While Veolia Environmental Services was scheduled to begin service in the 3rd trash district July 1, service in the remaining districts is set to begin Oct. 1.

The County Council also has awarded contracts in the 1st, 5th and 7th trash districts.

IESI was the low bidder in the 1st trash district, which will serve more than 12,000 homes north of Interstate 270 near Florissant.

Its bid for the county’s new minimum basic standards of weekly pickup of trash and recyclables and twice-per-year bulk-waste pickup was $12.09 for the first year and $13.14 in the third year.

Allied Waste was the projected low bidder in the 5th trash district, which will serve more than 12,000 homes in unincorporated areas near Affton.

Its monthly charge for those same services will be $12.29 in the first year and $13.29 in the third year.

Veolia was the low bidder in the 7th trash district, which will serve more than 8,000 homes in the Concord area.

Its monthly charge for basic services will be $12.40 in the first year and $13.28 in the third year.

Other low bids to be considered are:

• IESI for the 2nd trash district, which will serve more than 10,000 households in the county’s northeastern corner east of Highway 367. Its monthly charge is $12.03 for the first year and $13.07 the third year.

• Veolia for the 4th trash district, which will serve more than 8,100 households in four separate portions of southwest county along the Meramec River. Its monthly charge is $12.25 for the first year and $13.25 the third year.

The county has established eight trash districts in unincorporated areas with one trash hauler per district.

County officials contend that having one hauler per district will result in a more uniform brand of service and lower prices.

But some waste haulers and residents, mostly in south county, have criticized the move because county officials also have stated that districts likely would force some small haulers out of business due to a lack of competition.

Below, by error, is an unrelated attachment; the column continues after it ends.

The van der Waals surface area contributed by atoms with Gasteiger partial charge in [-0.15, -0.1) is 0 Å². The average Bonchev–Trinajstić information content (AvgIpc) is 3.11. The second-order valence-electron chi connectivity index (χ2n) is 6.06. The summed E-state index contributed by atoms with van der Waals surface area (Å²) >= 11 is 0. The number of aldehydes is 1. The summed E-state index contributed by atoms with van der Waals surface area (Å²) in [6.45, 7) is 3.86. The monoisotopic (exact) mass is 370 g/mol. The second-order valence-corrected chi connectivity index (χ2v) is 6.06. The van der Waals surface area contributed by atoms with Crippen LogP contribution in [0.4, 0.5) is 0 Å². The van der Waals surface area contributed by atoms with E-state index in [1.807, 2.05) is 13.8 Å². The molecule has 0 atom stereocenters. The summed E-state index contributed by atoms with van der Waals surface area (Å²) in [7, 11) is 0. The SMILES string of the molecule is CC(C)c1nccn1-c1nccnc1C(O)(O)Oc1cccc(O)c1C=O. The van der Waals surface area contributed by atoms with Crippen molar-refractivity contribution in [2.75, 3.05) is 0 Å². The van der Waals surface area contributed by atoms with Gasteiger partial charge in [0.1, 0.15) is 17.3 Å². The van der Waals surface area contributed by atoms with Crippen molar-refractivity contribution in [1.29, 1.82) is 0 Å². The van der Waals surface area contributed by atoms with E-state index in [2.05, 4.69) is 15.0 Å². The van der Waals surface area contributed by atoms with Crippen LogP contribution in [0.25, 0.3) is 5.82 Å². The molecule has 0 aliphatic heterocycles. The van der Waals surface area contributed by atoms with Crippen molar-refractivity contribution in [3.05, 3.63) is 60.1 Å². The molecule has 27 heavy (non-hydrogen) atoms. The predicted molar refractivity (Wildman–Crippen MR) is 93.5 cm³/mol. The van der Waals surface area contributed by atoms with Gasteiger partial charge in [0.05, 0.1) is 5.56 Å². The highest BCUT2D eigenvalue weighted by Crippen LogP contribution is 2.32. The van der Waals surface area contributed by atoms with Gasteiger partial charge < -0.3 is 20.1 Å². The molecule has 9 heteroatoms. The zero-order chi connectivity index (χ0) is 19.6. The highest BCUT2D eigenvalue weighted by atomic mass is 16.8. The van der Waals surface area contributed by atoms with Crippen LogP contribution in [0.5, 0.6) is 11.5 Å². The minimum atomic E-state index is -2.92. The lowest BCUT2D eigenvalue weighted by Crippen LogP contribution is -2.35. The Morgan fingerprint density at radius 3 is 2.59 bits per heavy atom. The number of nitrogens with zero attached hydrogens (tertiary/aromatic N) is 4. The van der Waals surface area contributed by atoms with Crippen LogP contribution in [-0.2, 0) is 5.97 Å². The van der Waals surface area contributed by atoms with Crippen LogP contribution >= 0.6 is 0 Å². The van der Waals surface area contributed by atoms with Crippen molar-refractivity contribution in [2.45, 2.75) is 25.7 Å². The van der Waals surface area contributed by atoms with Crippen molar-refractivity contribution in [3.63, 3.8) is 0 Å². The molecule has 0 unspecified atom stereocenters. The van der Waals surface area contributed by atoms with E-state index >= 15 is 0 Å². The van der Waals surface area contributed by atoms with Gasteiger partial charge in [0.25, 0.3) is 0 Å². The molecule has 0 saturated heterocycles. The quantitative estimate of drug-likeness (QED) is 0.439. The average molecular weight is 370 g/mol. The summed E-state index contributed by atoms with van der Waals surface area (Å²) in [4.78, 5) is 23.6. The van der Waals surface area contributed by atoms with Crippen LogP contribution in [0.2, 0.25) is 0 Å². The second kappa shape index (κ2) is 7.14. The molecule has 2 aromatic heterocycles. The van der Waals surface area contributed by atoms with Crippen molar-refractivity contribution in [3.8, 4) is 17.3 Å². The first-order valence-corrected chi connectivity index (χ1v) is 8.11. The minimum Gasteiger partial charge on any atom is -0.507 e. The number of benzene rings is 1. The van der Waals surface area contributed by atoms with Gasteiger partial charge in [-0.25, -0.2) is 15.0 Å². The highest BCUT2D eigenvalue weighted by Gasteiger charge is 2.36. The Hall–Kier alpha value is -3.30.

That criticism from south county has grown louder in recent weeks as a handful of residents led by 6th District County Councilman John Campisi, R-south county, have told the County Council that trash districts can’t be created without a vote in each district.

Additionally, Campisi has called for Redington’s resignation for not advising the County Council during its consideration of trash districts in December 2006 of Section 2.180.24 of the County Charter, which states that “the council shall have, by ordinance, the power to: Provide for the creation of districts in the unincorporated areas of the county within which may be provided … garbage and refuse collection and disposal, and such kindred facilities as the voters therein by a majority of those voting thereon may approve, the same to be paid for from funds raised by special assessment, general taxation or service charge …”

Redington has responded that the County Council created trash districts “under charter authority” other than Section 2.180.24.

County Council Chair Kathleen Burkett, D-Overland, responded to Campisi’s allegation of a charter violation by saying that the county’s Health and Justice Committee decided in 2006 against using Section 2.180.24 to establish trash districts.